Australia may have missed an opportunity to ram home their dominance over England’s beleaguered batsmen after the revitalised tourists mounted a fightback with a swinging pink ball under lights on the third night of the second Test.

Australia had led by 215 runs on Monday after wrapping up England’s first innings for 227 soon after the dinner break but captain Steve Smith chose to bat again rather than enforce the follow on.

In a dramatic final session they then found themselves 4-50, with Peter Handscomb (3 not out) and nightwatchman Nathan Lyon (3 not out) clinging on until stumps.

Australia will resume on the fourth day at 4-53, but with a commanding advantage of 268. The hosts are still very strong favourites to take a 2-0 series lead as England have not chased more than 250 to win in Australia since 1928. But whether Smith would have been better off sending his fast bowlers in for the kill against England in the night session rather than batting again was a point of debate.

A tense evening continued after the final ball when Handscomb and England captain Joe Root exchanged words as they walked off the ground and umpire Aleem Dar stepped in between them to intervene.

Root had appeared unhappy that England had missed the chance to bowl one last over at the Australian pair, complaining that Lyon was wasting time by calling for treatment after being hit in the thigh by a delivery from Chris Woakes.

The bowler himself took it in his stride. “It was a bit of time wasting,” Woakes said. “It’s within the rules. If we were in the same position I don’t see why we’d try and do anything different.

“It’s all part of the game. When it’s moving around a little bit under lights I suppose you wouldn’t want to face another over. I don’t blame him.”

James Anderson was the ringleader for the suddenly upbeat tourists, claiming 2-16 in an 11-over spell. He removed Cameron Bancroft, caught behind for four, then Usman Khawaja, leg-before for 20. He also had Smith given out without scoring only for the ball-tracking technology to overturn the umpire’s decision when the ball was shown to pitch fractionally outside leg.

Smith rode his luck but it ran out when he was on six and trapped in front again by Woakes. He reviewed the decision again but this time he had to go.

Woakes (2-13) also chimed in with the scalp of David Warner, who nicked off and was caught by Root in the slips for 14.

Australian quick Mitchell Starc said the bowling attack had not been consulted on the decision whether or not to enforce the follow on and it was Smith’s call.

“That’s why he’s the captain. He makes the decisions,” Starc said.

“I think there’s pros and cons to both. You don’t look past the fact there are still two full night sessions if England really want to win this game. We obviously had a tough session with the bat there but there is a lot of cricket to go. We’ve got a lead of 260 odd and a lot of batting in the sheds. We’re still very much in the driver’s seat.”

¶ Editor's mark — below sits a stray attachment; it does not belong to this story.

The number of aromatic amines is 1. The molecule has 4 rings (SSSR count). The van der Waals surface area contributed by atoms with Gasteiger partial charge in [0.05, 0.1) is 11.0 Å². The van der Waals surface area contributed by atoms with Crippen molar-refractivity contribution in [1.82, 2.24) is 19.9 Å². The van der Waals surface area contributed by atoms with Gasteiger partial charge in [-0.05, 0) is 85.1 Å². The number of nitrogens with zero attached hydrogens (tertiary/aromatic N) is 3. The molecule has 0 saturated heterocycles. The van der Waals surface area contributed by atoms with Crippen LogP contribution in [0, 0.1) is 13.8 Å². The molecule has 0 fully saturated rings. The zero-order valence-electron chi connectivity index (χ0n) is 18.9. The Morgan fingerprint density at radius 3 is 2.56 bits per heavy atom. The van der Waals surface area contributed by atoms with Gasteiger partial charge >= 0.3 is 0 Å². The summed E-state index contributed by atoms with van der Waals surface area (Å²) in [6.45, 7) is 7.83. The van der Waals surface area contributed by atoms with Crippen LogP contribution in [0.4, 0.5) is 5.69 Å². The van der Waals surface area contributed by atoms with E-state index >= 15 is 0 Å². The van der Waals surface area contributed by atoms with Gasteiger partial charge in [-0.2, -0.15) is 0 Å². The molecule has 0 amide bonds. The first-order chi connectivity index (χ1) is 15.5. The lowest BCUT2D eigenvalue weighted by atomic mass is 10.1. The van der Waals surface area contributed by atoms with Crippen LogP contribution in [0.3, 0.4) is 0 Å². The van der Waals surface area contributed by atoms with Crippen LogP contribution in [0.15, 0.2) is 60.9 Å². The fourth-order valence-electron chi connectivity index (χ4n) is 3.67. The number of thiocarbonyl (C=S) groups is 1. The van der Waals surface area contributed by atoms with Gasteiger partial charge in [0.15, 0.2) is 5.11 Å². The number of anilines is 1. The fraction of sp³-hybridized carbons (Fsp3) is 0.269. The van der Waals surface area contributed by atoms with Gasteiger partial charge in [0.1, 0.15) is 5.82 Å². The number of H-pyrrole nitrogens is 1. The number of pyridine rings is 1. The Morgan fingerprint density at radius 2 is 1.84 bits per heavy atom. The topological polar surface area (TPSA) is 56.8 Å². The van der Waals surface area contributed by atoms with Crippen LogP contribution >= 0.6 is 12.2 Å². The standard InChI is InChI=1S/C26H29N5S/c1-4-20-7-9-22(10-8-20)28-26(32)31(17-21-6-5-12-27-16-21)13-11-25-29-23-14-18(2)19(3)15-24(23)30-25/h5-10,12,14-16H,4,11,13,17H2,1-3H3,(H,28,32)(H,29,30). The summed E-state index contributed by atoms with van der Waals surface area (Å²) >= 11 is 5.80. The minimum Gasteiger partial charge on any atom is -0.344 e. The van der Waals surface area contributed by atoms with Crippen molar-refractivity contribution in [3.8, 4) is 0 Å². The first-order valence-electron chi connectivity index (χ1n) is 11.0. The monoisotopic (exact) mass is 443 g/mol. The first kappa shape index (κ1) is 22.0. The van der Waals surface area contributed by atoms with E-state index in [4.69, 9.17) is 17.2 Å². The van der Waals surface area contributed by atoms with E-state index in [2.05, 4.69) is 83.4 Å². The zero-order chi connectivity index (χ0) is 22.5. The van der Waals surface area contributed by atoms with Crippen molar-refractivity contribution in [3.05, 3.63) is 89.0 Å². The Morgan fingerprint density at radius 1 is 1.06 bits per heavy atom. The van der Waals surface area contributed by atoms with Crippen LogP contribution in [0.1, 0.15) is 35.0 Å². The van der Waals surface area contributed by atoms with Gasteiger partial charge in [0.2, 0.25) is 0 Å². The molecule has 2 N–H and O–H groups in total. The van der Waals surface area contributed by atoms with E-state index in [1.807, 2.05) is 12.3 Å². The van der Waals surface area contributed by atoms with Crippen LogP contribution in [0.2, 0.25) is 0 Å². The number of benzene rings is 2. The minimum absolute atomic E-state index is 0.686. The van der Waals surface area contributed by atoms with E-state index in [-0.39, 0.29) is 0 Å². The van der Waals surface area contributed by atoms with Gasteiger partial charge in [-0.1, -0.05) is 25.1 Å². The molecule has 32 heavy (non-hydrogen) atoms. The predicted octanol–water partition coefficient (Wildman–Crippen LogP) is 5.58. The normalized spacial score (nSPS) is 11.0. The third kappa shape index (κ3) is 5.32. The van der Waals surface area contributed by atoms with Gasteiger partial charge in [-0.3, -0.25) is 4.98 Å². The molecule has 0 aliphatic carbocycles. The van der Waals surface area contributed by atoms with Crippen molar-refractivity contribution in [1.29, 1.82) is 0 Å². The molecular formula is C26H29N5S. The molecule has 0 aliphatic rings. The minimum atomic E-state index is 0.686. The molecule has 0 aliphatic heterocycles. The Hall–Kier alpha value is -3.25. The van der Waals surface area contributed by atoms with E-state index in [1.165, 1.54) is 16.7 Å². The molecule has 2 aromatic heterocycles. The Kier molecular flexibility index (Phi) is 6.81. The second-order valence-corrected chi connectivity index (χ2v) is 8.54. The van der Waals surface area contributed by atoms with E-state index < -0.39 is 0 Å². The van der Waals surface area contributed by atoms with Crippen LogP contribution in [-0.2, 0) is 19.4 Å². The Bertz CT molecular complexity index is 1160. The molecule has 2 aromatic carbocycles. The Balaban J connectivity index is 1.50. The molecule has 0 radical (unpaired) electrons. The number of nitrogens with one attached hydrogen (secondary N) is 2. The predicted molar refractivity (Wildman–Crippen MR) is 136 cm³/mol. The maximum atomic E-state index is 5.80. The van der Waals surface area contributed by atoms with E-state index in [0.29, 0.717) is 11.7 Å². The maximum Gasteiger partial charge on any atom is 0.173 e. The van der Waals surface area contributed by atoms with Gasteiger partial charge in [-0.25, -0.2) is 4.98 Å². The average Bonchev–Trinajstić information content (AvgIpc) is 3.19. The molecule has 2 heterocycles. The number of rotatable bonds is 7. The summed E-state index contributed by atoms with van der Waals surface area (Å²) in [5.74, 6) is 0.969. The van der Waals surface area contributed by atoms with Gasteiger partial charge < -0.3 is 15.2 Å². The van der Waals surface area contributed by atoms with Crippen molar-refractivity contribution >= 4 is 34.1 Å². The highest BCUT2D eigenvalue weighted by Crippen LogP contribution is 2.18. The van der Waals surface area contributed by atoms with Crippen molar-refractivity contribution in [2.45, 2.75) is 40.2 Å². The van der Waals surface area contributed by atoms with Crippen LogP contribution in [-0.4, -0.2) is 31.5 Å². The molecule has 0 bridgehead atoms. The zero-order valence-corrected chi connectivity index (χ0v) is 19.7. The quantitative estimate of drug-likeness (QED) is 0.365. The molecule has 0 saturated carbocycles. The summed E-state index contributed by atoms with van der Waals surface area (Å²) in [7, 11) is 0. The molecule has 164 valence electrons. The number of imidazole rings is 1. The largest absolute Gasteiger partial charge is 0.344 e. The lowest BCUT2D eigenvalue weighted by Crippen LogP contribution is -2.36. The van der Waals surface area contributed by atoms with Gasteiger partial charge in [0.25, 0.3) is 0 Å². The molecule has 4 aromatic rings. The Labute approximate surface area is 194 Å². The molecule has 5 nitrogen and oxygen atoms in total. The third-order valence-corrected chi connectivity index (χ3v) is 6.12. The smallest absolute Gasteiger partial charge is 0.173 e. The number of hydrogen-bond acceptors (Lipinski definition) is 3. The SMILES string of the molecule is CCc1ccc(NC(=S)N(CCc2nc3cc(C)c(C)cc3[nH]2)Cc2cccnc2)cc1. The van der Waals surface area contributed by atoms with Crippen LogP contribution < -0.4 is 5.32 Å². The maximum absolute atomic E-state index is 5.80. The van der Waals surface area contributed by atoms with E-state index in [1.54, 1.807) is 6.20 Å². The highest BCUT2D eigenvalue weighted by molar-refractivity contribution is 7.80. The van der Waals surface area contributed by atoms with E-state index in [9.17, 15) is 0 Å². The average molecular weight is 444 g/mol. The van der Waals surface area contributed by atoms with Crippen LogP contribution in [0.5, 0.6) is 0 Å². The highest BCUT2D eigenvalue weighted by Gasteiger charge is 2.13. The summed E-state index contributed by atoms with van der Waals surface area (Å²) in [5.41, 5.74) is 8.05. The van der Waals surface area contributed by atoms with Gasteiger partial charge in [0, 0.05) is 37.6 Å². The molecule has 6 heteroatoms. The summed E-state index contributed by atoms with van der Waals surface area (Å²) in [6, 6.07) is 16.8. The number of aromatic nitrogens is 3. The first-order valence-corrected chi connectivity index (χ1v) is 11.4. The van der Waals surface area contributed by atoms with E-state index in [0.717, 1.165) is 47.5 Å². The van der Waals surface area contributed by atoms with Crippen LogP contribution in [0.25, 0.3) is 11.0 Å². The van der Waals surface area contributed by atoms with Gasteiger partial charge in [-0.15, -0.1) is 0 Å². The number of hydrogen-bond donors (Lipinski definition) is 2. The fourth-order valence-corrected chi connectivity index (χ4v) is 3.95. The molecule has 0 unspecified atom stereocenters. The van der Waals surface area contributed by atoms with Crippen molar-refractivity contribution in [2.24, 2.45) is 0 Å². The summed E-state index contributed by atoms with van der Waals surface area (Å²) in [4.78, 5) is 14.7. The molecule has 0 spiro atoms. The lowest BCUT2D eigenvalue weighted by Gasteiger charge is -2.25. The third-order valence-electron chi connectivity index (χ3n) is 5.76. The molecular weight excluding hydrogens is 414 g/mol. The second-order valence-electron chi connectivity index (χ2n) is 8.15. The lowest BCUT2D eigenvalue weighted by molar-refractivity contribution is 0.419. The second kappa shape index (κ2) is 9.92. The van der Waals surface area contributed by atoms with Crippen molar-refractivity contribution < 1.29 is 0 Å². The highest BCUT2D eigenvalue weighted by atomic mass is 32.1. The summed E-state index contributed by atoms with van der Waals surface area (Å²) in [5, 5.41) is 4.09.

The evening session took some of the shine off what had been a fantastic day in the field for Australia in which Lyon became the world’s leading wicket-taker this year and took a classic return catch.

A superhero with the ball in 2017, Lyon didn’t need a cape to get airborne in the midst of England’s miserable first innings.

The man teammates call the GOAT, as in Greatest (Australian off-spinner) Of All Time, reacted sharply as Moeen Ali bunted the ball back to the left of where Lyon had ended up in his follow-through. Leaping and throwing out his left hand, Lyon was able to complete a spectacular grab. Who said goats can’t fly?

Starc, not to be outdone, then pulled up from his bowling stride to take a screamer himself – a juggling, right-handed effort to stop a full-blooded Jonny Bairstow drive – and it seemed as if this Australian side could do anything. Tim Paine got in on the action, too, gloving the sharpest of chances while ‘keeping up to the stumps to Lyon.

Lyon (4-60) collected the final two wickets to bring his total since January 1 to 55 and surpass South Africa’s Kagiso Rabada as the most prolific bowler in the world in the calendar year.

England’s batsmen including Root failed to display the prudence required to mount a fightback and by late afternoon Australia were toying with them.

“No, no, you don’t want to go down that end,” Lyon quipped to all-rounder Craig Overton as the debutant thought about a single from the last ball of one of the spinner’s overs. The reason for the gentle advice was that Starc (3-49) was about to steam in from the other end and quite likely to dig another ball in short, as Pat Cummins (2-47), Josh Hazlewood (1-56) and the left-armer have taken a liking to doing to their lower order.

Overton, England’s top scorer with 41 not out, and Woakes (36) could hold their heads high, though, after keeping the Australian quicks at bay amid the bouncer barrage with a 66-run partnership for England’s eight wicket.

Woakes and Anderson then did the business with the ball to give England a lifeline.

“We’re behind in the game but we’ve fought back and shown some good character,” Woakes said. “We’ve put some pressure back on Australia.”

This story Administrator ready to work first appeared on Nanjing Night Net.